1. Through appointments made by various governmental bodies, as is 
presently the system for choosing directors of the Bay Area Rapid 
Transit District and the Bay Area Air Pollution Control District? 

2. Through direct election, as is presently the system for choosing 
directors of the East Bay Municipal Utility District and the East 
Bay Regional Park District? 

a. If so, how should electoral districts be established? 

B. How should the chief executive of the regional agency be selected? 

a. Through direct election? 

b. Through appointment by the legislative body? 

VI. How should a governmental agency with regional responsibilities be financed? 

A. Should the agency have power to tax property and to sell bonds? 

B. Should the agency receive funds from Federal and State governments? 

Have the Same Objectives? 

Are the Bay Conservation and 
Development Commission and 
the Assn. of Bay Area Govern 
ments seeking federal funds to 
accomplish essentially the same 
objective: studies of the region- 
|al problems of the Bay Area? 
| That was the question raised 
when Warren Schmid, executive 
(director of ABAG, met with the 


Hie Goals and Organization 
| Committee of ABAG is prepar 
ing an' inventory of the prob 
lems common to the Bay 
Area, a study of those problems 
that have not been met by re 
gional agencies, and recommen- 

But Chairman Mel Lane said | regional problems that cover a 
that, until he heard Schmid's broader spectrum than just the; 
remarks, it was his understand- Bay. We are not attempting ba-j 

ing the BCDC was eligible to 
accept the grant, but the appli 
cation would be filed through 

Commissioner David Pierce, 
mayor of Richmond, pointedly 
asked Schmid whether he 
thought there was a "duplica 
tion of effort" if both agencies 
sought federal funds for the re 
gional studies, and whether he 
would "look unfavorably" on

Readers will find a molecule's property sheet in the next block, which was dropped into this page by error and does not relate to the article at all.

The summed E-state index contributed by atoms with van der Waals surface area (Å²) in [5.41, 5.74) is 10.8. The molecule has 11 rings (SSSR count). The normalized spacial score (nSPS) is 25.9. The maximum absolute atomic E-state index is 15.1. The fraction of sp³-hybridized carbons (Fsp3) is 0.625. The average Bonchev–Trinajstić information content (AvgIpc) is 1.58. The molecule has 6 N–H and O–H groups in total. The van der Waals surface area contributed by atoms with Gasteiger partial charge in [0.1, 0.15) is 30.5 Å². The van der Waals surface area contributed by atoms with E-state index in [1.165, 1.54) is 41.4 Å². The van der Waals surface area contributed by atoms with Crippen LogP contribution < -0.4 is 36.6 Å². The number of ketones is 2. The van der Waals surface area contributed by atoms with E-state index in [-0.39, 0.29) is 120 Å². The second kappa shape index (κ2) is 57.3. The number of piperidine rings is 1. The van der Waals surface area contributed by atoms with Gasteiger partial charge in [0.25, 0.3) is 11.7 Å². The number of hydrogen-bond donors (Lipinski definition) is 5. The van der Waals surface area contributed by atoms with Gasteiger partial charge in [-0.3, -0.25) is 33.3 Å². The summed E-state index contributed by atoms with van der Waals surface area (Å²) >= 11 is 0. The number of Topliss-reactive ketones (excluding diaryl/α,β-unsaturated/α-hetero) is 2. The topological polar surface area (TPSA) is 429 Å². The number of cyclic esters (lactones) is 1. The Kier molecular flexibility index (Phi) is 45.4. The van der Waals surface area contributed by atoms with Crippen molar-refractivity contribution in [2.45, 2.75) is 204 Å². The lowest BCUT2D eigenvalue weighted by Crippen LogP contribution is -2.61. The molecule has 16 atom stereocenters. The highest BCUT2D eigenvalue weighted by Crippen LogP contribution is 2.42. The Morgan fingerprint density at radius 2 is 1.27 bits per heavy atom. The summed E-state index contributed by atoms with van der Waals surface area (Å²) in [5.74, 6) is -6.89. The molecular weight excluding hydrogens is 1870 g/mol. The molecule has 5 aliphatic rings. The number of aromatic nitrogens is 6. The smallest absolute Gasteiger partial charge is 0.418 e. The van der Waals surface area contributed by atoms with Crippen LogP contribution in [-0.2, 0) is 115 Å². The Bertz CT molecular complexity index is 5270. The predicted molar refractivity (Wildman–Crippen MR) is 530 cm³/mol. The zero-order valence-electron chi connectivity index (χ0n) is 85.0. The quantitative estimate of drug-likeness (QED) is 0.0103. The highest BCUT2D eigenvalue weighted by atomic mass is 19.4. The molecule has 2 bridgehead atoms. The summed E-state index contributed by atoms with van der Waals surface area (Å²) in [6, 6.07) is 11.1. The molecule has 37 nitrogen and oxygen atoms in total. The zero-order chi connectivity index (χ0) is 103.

the dual applications. 

"At this stage I wouldn't at 
tempt to make an evaluation," 

dations on how those problems I replied Schmid, "but if we don't 
'may be solved. ABAG expects I get our houses in order HUD 

*_ __t f t i * f i_ . _ ft l^ --- 

to apply for federal funds to fi- 
| nance part of the cost of its on 
going study program. 

And the BCDC recently de 
cided to proceed independently 
with a study of how to estab- 

will." The applications would 
be filed with the regional office 
of the Dept. of Housing and 
Urban Development. 

"Don't you feel that the $25,- 
000 for the study by ABAG is 

sic new research or new fea-! 
sibility studies with this money."! 

"Then there's no duplica 
tion?" asked Pierce. 

"I'm not trying to express an 
opinion on that question today," 
replied Schmid. 

Pierce then asked Richard M. 
Zettel, director of BATS, wheth 
er "you can foresee cooperation 
between BATS and the BCDC 
in a joint study of such prob 
lems as transportation and Bay 

"We haven't precluded that! 
possibility, but we need a bet 
ter definition of the problem," 
replied Zettel. --.,-. ' 


lish a regional government to i inadequate to deal with this 

protect the Bay. The federal 
government will be asked to pay 
two-thirds of the cost of this 
proposed six - month, $45,000 

Schmid reported that he un 
derstood the BCDC is ineligible 
to apply directly to the federal 
government for the usual "701" 
planning grant. Consequently, 
the BCDC may have to use an 
agency such as ABAG to ac 
cept the grant, Schmid com 
mented. He said ABAG had ac 
cepted such a grant on behalf 
of the Bay Area Transporta 
tion Study Commission, which is 
preparing a study of the re- 1 
flan's transportation problems. 

'problem," asked Pierce. 

"I'm not trying to solve the 
commission's problem," said 1 
Schmid. "ABAG is 


Lane: Tea, I think he was initially, yes. And, they had a director who 

went to jail for absconding with all their funds I think that came 
just a little bit later; I've forgotten nov. 

Chall: Apparently this problem of who's going to make a study of future 

governances of the bay area region created some concern and tension 
between ABAC and BCDC. 

Lane: We wanted to have our oar in this and not let it get away from us. 
I think this letter came as a tactical move of ours to position 
ourselves in it. If we called the meeting they couldn't say they'd